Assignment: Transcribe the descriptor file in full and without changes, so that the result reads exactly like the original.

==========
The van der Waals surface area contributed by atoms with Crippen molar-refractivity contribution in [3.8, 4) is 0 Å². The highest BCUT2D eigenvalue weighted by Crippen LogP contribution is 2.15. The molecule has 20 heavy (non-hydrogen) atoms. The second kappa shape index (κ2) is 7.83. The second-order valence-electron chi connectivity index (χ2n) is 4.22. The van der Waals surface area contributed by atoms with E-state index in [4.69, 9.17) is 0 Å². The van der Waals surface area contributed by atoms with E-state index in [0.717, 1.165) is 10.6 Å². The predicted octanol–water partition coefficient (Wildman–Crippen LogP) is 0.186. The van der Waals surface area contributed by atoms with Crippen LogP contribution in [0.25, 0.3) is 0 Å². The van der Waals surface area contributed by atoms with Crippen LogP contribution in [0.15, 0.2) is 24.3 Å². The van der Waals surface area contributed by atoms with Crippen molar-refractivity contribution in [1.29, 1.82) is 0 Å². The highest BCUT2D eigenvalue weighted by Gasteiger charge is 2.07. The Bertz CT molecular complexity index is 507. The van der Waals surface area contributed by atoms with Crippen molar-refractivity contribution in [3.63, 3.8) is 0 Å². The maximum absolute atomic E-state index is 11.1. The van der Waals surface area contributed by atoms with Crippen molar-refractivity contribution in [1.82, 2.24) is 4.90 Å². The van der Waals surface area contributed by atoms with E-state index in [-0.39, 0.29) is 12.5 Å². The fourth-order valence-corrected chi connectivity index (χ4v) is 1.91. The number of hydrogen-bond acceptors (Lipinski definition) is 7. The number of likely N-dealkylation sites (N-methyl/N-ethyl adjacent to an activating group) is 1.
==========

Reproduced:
The van der Waals surface area contributed by atoms with Crippen molar-refractivity contribution in [3.8, 4) is 0 Å². The highest BCUT2D eigenvalue weighted by Crippen LogP contribution is 2.15. The molecule has 20 heavy (non-hydrogen) atoms. The second kappa shape index (κ2) is 7.83. The second-order valence-electron chi connectivity index (χ2n) is 4.22. The van der Waals surface area contributed by atoms with E-state index in [4.69, 9.17) is 0 Å². The van der Waals surface area contributed by atoms with E-state index in [0.717, 1.165) is 10.6 Å². The predicted octanol–water partition coefficient (Wildman–Crippen LogP) is 0.186. The van der Waals surface area contributed by atoms with Crippen LogP contribution in [0.25, 0.3) is 0 Å². The van der Waals surface area contributed by atoms with Crippen LogP contribution in [0.15, 0.2) is 24.3 Å². The van der Waals surface area contributed by atoms with Crippen molar-refractivity contribution in [1.29, 1.82) is 0 Å². The highest BCUT2D eigenvalue weighted by Gasteiger charge is 2.07. The Bertz CT molecular complexity index is 507. The van der Waals surface area contributed by atoms with Crippen molar-refractivity contribution in [3.63, 3.8) is 0 Å². The maximum absolute atomic E-state index is 11.1. The van der Waals surface area contributed by atoms with Crippen molar-refractivity contribution in [1.82, 2.24) is 4.90 Å². The van der Waals surface area contributed by atoms with E-state index in [-0.39, 0.29) is 12.5 Å². The fourth-order valence-corrected chi connectivity index (χ4v) is 1.91. The number of hydrogen-bond acceptors (Lipinski definition) is 7. The number of likely N-dealkylation sites (N-methyl/N-ethyl adjacent to an activating group) is 1.